Acta Univ. Agric. Silvic. Mendelianae Brun. 2010, 58, 137-154
Published online 2014-08-06

Relationship between concentration of health important groups of fatty acids and components and technological properties in cow milk

Oto Hanuš1, Eva Samková2, Jiří Špička2, Kamila Sojková3, Kristýna Hanušová3, Tomáš Kopec4, Marcela Vyletělová3, Radoslava Jedelská3

1Research Institute for Cattle Breeding Rapotín, Výzkumníků 267, 788 13 Vikýřovice, Czech Republic
2University of South Bohemia České Budějovice, Faculty of Agriculture, Studentská 13, 370 05 České Budějovice, Czech Republic
3AgroResearch Rapotín, Výzkumníků 267, 788 13 Vikýřovice, Czech Republic
4Czech Fleckvieh Breeders Association, Horní 28, 591 01 Žďár nad Sázavou, Czech Republic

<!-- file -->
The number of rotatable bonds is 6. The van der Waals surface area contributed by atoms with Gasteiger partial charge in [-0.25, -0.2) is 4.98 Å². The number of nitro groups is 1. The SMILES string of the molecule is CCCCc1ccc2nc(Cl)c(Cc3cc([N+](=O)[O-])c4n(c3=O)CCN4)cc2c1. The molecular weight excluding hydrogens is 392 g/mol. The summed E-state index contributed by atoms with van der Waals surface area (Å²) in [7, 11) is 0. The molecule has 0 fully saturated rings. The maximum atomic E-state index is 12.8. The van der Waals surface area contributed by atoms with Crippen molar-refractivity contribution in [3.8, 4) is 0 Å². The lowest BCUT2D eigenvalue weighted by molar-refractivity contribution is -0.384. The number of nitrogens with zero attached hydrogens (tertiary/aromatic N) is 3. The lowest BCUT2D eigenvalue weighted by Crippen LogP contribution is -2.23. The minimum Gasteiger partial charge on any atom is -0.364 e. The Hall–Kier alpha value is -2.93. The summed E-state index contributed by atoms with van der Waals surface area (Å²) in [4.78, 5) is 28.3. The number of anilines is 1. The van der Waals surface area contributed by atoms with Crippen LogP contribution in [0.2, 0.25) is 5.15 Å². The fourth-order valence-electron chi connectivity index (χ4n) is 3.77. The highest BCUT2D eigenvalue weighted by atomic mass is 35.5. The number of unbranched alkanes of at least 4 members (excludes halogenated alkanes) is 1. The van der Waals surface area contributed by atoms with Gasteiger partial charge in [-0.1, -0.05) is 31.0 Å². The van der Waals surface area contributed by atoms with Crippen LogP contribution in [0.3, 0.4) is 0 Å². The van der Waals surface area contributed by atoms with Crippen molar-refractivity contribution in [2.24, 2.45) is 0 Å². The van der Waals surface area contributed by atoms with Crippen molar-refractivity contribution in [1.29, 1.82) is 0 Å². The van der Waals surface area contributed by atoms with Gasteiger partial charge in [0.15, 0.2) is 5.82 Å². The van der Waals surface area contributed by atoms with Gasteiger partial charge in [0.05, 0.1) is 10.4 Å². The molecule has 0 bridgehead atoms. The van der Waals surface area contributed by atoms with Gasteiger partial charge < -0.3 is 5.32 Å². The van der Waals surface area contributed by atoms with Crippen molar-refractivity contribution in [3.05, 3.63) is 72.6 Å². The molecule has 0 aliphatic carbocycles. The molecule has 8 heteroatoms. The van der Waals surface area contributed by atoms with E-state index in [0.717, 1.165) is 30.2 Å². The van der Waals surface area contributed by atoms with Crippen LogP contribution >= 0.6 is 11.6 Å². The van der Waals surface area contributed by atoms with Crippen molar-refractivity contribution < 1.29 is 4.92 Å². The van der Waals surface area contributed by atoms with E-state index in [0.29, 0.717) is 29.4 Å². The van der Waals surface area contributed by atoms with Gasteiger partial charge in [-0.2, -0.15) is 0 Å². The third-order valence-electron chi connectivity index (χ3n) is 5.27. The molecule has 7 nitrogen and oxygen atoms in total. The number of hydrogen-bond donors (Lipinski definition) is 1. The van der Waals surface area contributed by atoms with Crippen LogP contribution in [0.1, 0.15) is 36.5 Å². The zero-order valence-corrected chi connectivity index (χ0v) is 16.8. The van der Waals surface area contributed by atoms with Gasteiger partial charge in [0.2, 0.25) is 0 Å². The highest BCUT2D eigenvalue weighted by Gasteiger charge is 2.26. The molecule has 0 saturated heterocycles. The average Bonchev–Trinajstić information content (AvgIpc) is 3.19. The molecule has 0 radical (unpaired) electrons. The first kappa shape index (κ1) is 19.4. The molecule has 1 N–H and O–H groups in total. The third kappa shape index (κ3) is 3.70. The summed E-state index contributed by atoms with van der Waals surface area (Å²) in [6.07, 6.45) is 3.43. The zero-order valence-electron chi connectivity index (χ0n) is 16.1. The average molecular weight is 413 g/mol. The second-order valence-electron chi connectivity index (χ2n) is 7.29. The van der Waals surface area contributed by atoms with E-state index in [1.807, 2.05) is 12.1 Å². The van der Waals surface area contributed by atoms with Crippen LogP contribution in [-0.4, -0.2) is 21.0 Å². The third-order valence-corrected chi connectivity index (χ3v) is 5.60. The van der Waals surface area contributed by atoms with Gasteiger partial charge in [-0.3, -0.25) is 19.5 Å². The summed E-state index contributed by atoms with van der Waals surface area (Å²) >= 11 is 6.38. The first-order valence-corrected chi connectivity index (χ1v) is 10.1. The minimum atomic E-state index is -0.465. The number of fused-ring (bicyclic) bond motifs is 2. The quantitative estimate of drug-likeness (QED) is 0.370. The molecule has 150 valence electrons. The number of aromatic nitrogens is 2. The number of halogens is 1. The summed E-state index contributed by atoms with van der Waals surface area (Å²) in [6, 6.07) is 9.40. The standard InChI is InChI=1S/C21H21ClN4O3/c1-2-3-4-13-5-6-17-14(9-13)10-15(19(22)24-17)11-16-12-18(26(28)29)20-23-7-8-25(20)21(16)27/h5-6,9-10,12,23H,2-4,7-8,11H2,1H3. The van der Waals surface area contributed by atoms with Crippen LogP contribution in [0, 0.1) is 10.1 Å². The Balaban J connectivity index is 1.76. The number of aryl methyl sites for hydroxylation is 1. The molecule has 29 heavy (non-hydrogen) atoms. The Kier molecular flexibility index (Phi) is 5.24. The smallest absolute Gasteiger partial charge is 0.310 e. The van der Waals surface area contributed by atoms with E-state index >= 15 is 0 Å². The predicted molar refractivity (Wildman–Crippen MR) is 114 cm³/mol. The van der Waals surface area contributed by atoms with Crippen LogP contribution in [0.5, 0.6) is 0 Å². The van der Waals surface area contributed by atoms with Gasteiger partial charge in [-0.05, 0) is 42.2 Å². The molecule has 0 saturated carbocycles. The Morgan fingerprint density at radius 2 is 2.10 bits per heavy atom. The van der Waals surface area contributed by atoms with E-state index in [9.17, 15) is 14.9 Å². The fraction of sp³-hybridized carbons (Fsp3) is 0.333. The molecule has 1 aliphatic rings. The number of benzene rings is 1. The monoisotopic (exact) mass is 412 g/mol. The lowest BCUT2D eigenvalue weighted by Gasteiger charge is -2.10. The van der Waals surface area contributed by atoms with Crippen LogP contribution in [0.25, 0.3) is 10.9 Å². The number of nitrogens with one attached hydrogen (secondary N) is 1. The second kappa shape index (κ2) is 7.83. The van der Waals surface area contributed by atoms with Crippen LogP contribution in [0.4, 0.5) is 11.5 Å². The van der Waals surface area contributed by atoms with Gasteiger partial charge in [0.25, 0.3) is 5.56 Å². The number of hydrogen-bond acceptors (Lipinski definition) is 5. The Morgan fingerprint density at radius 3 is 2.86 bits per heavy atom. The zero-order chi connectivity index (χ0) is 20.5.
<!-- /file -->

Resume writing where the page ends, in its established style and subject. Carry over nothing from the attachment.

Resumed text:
Groups of fatty acids (FAs) in milk fat can have positive and negative impact on consumer health. Profile of FAs could be influenced by dairy cow nutrition, breed, milk yield level et cetera. The question is what relationships the FAs could have to quality of milk products? Relationships between FAs and their groups to selected milk indicators were studied in Czech Fleckvieh and Holstein cows (64 bulk milk samples). There were 8 herds in 2-year investigation during winter and summer season. The relationship of saturated FAs (SAFA; 66.22%) was significant only to lactose (L) content (0.290; P < 0.05). The relationships of monounsaturated FAs (MUFA; 29.21%) to milk indicators (MIs) were in­si­gni­fi­cant (P > 0.05). The relationships of polyunsaturated FAs (PUFA, beneficial for consumer health; 4.53%) to MIs were narrower: fat (T, 0.321; P < 0.05); lactose (L, 0.458; P < 0.01); milk alcohol stability (AL, 0.447; P < 0.01); titration acidity (SH, 0.342; P < 0.01); cheese curd quality (KV, 0.427; P < 0.01); milk fermentationability (JSH, 0.529; P < 0.001), streptococci count in yoghurt (Strepto, 0.316; P < 0.05); total count of noble bacteria in yoghurt (CPMUK, 0.314; P < 0.05); streptococci/lactobacilly ratio (StreptoLacto, 0.356; P < 0.01). The relationships of conjugated linoleic acid (CLA; markedly beneficial for health; 0.68%) to MIs were: T (0.379; P < 0.01); L (–0.542; P < 0.001); AL (0.266; P < 0.05); KV (0.411; P < 0.01); Strepto (0.260; P < 0.05); StreptoLacto (0.270; P < 0.05). The higher CLA levels were connected in this way with: higher fat content; lower lactose content; lower alcohol stability; lower streptococci count in yoghurt; lower streptococci/lactobacilly ratio in yoghurt. The PUFA and CLA representation decreased with L increase. Simultaneously some technological milk properties such as alcohol sta­bi­li­ty and fermentationability were slightly improved.


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